Eleanor Dubinsky explains that: “The soft spot is about holding with deep compassion all the stuff we run away from. This helps us love others better. If this process feels painful, I have found I need to grow my brain to contain more, more of others’ perspectives and stories and needs. I try to carry this understanding into my songwriting. You have to continuously expand your understanding of what a human being can do, of what they can be.”
With her newfound philosophy and graceful, elegant melodies and the Lus-African sway that come courtesy of multitalented band that features musicians from New York, Lisbon and Cape Verde, Eleanor Dubinsky’s third album Soft Spot In My Heart features music that is cerebral, though-provoking, enchanting and has the capacity to captivate.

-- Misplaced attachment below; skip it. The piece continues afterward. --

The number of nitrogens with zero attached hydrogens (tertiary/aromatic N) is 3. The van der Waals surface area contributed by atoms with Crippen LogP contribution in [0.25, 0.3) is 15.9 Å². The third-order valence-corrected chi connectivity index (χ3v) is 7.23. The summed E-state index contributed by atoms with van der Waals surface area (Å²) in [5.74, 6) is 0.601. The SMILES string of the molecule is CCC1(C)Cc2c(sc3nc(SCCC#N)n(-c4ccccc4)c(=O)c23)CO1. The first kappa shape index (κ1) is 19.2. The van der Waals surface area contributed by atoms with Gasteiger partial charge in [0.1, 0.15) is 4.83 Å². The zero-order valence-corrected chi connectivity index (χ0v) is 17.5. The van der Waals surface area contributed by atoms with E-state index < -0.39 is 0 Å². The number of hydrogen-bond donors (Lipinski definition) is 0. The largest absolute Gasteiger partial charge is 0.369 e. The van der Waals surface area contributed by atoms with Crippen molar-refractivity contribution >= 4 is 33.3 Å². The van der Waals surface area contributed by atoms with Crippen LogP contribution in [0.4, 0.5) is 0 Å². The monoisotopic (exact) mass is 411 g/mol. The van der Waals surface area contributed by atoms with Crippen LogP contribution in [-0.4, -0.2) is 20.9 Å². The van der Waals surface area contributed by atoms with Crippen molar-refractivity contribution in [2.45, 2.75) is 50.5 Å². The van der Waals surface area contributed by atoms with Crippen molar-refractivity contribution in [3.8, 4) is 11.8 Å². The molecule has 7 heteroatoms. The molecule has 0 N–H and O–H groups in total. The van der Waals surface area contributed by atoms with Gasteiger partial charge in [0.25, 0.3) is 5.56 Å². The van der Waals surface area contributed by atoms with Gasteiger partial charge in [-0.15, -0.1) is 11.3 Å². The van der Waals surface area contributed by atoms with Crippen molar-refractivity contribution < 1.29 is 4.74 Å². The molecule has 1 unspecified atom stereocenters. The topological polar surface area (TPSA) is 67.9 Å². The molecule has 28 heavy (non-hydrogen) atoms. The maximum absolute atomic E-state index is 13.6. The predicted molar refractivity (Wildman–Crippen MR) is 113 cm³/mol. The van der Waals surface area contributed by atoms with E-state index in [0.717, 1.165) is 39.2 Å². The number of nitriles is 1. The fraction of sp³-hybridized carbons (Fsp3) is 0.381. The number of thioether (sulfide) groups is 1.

That is the with the enchanting piano lead album opener Turn It Around which showcases Eleanor Dubinsky’s impassioned, jazz-tinged vocal as gospel-tinged harmonies and horns play an important part in a song that sets the bar high for the rest of Soft Spot Of My Heart.
The title-track Soft Spot In My Heart features an understated arrangement and allows Eleanor Dubinsky’s vocal to take centre-stage. It’s akin to a confessional as she lays bare her soul on this beautiful ballad. Wind Won’t Knock It Down is another ballad which features an emotive vocal as the band provide the perfect backdrop and showcase their considerable skills. Initially, the arrangement to Wait For You arrangement is minimalist and allows Eleanor Dubinsky’s heartfelt and emotive vocal to take centre-stage. However, there’s also a sense of vulnerability and sadness as she sings: “my clock is ticking…I’ll wait for you, into the night” on this beautiful ballad.